Exclusion Criteria:

  • Patients with Cushing's Disease (pituitary tumor which secretes ACTH)
  • Patients with a history of pituitary apoplexy (condition caused by hemorrhage into a pituitary adenoma which causes headache, double vision and hypopituitarism)
  • Patients on long term glucocorticoid therapy
  • Patients with adrenal insufficiency or who have not had their adrenal response evaluated prior to surgery
  Contacts and Locations
Choosing to participate in a study is an important personal decision. Talk with your doctor and family members or friends about deciding to join a study. To learn more about this study, you or your doctor may contact the study research staff using the Contacts provided below. For general information, see Learn About Clinical Studies.

Please refer to this study by its ClinicalTrials.gov identifier: NCT02084134

Contacts
Contact: Julie M Silverstein, MD 314-747-3979 jsilvers@dom.wustl.edu
Contact: Stacy Hurst, RN 314-747-3294 shurst@dom.wustl.edu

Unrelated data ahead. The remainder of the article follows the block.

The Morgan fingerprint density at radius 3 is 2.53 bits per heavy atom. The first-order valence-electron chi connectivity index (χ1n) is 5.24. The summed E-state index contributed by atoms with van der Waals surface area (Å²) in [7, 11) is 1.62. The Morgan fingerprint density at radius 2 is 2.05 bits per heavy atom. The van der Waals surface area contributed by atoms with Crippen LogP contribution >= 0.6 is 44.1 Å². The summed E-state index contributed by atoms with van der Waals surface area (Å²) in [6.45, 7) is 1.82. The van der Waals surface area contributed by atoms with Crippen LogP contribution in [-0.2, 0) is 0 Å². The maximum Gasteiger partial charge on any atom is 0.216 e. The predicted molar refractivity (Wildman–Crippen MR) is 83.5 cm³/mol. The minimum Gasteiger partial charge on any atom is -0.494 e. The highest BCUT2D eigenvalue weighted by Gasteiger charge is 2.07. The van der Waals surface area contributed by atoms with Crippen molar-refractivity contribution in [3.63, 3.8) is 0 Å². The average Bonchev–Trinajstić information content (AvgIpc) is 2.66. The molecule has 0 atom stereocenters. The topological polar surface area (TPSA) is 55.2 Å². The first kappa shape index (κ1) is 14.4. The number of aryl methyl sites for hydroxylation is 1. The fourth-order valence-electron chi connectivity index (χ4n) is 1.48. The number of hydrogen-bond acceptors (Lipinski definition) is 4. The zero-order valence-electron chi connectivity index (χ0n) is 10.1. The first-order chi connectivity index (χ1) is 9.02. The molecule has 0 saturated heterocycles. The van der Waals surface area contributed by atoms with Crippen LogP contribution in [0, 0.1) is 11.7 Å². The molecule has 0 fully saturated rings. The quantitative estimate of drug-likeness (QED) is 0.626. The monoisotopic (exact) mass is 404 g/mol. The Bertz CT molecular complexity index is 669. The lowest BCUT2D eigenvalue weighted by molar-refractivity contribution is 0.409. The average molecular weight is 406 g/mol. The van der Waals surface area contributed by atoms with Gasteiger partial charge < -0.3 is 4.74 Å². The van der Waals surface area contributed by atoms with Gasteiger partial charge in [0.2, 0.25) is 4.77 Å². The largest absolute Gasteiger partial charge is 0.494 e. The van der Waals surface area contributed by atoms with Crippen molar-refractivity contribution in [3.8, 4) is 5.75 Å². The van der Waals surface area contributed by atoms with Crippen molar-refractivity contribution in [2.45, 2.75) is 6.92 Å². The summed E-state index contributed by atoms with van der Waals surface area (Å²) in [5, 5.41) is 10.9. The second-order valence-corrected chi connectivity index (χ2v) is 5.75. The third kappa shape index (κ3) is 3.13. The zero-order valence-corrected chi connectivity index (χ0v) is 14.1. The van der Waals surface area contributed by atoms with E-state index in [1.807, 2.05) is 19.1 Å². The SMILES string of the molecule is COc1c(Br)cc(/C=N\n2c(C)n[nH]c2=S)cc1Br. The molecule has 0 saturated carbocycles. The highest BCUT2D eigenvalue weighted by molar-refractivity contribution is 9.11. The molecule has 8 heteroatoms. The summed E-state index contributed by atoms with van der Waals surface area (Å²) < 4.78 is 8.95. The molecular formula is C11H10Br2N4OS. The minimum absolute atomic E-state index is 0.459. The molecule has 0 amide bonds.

Locations
United States, Missouri
Washington University School of Medicine Recruiting
St. Louis, Missouri, United States, 63110
Contact: Julie M. Silverstein, MD    314-747-3979    jsilvers@dom.wustl.edu   
Principal Investigator: Julie M. Silverstein, M.D.         
Sub-Investigator: Michael Chicoine, MD         
Sponsors and Collaborators
Washington University School of Medicine
Investigators
Principal Investigator: Julie M. Silverstein, M.D. Washington University School of Medicine
  More Information

Additional Information:
Publications:
Responsible Party: Washington University School of Medicine
ClinicalTrials.gov Identifier: NCT02084134     History of Changes
Other Study ID Numbers: 201110174
Study First Received: March 5, 2014
Last Updated: March 10, 2014
Health Authority: United States: Institutional Review Board

Keywords provided by Washington University School of Medicine:
pituitary adenoma
Pituitary Tumor
transsphenoidal resection
pituitary cyst

Additional relevant MeSH terms:
Pituitary Neoplasms
Pituitary Diseases
Neoplasms, Glandular and Epithelial
Neoplasms by Histologic Type
Neoplasms
Endocrine Gland Neoplasms
Neoplasms by Site
Hypothalamic Neoplasms
Supratentorial Neoplasms
Brain Neoplasms
Central Nervous System Neoplasms
Nervous System Neoplasms
Adenoma
Brain Diseases
Central Nervous System Diseases
Nervous System Diseases
Hypothalamic Diseases
Endocrine System Diseases
Dexamethasone acetate
Hydrocortisone acetate
Hydrocortisone 17-butyrate 21-propionate
Cortisol succinate
Dexamethasone
Hydrocortisone
Dexamethasone 21-phosphate
BB 1101
Hydrocortisone-17-butyrate
Anti-Inflammatory Agents
Therapeutic Uses
Pharmacologic Actions

ClinicalTrials.gov processed this record on August 28, 2014